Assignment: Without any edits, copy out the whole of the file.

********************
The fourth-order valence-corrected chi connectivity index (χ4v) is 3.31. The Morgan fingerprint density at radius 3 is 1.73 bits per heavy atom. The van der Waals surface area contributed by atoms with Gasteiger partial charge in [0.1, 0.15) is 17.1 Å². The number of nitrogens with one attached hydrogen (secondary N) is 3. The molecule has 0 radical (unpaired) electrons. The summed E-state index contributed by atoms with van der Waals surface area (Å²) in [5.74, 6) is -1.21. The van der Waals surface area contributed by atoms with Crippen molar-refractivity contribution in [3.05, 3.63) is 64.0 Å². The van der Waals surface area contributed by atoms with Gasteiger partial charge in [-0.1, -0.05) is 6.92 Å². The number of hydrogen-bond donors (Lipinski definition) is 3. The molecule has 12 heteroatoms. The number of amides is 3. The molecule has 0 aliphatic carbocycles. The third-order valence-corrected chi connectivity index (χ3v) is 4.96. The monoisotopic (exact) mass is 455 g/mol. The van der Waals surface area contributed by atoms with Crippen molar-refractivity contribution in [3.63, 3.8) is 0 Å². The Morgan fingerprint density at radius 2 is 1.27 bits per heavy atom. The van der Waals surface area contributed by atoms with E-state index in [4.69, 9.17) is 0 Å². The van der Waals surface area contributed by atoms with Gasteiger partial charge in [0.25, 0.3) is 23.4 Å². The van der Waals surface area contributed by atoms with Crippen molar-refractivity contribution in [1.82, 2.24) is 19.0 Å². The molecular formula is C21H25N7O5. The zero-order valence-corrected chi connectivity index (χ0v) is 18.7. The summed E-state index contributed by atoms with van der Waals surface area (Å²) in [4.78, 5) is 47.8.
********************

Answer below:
The fourth-order valence-corrected chi connectivity index (χ4v) is 3.31. The Morgan fingerprint density at radius 3 is 1.73 bits per heavy atom. The van der Waals surface area contributed by atoms with Gasteiger partial charge in [0.1, 0.15) is 17.1 Å². The number of nitrogens with one attached hydrogen (secondary N) is 3. The molecule has 0 radical (unpaired) electrons. The summed E-state index contributed by atoms with van der Waals surface area (Å²) in [5.74, 6) is -1.21. The van der Waals surface area contributed by atoms with Crippen molar-refractivity contribution in [3.05, 3.63) is 64.0 Å². The van der Waals surface area contributed by atoms with Gasteiger partial charge in [-0.1, -0.05) is 6.92 Å². The number of hydrogen-bond donors (Lipinski definition) is 3. The molecule has 12 heteroatoms. The number of amides is 3. The molecule has 0 aliphatic carbocycles. The third-order valence-corrected chi connectivity index (χ3v) is 4.96. The monoisotopic (exact) mass is 455 g/mol. The van der Waals surface area contributed by atoms with Crippen molar-refractivity contribution in [3.63, 3.8) is 0 Å². The Morgan fingerprint density at radius 2 is 1.27 bits per heavy atom. The van der Waals surface area contributed by atoms with E-state index in [4.69, 9.17) is 0 Å². The van der Waals surface area contributed by atoms with Gasteiger partial charge in [0.25, 0.3) is 23.4 Å². The van der Waals surface area contributed by atoms with Crippen molar-refractivity contribution in [1.82, 2.24) is 19.0 Å². The molecular formula is C21H25N7O5. The zero-order valence-corrected chi connectivity index (χ0v) is 18.7. The summed E-state index contributed by atoms with van der Waals surface area (Å²) in [4.78, 5) is 47.8.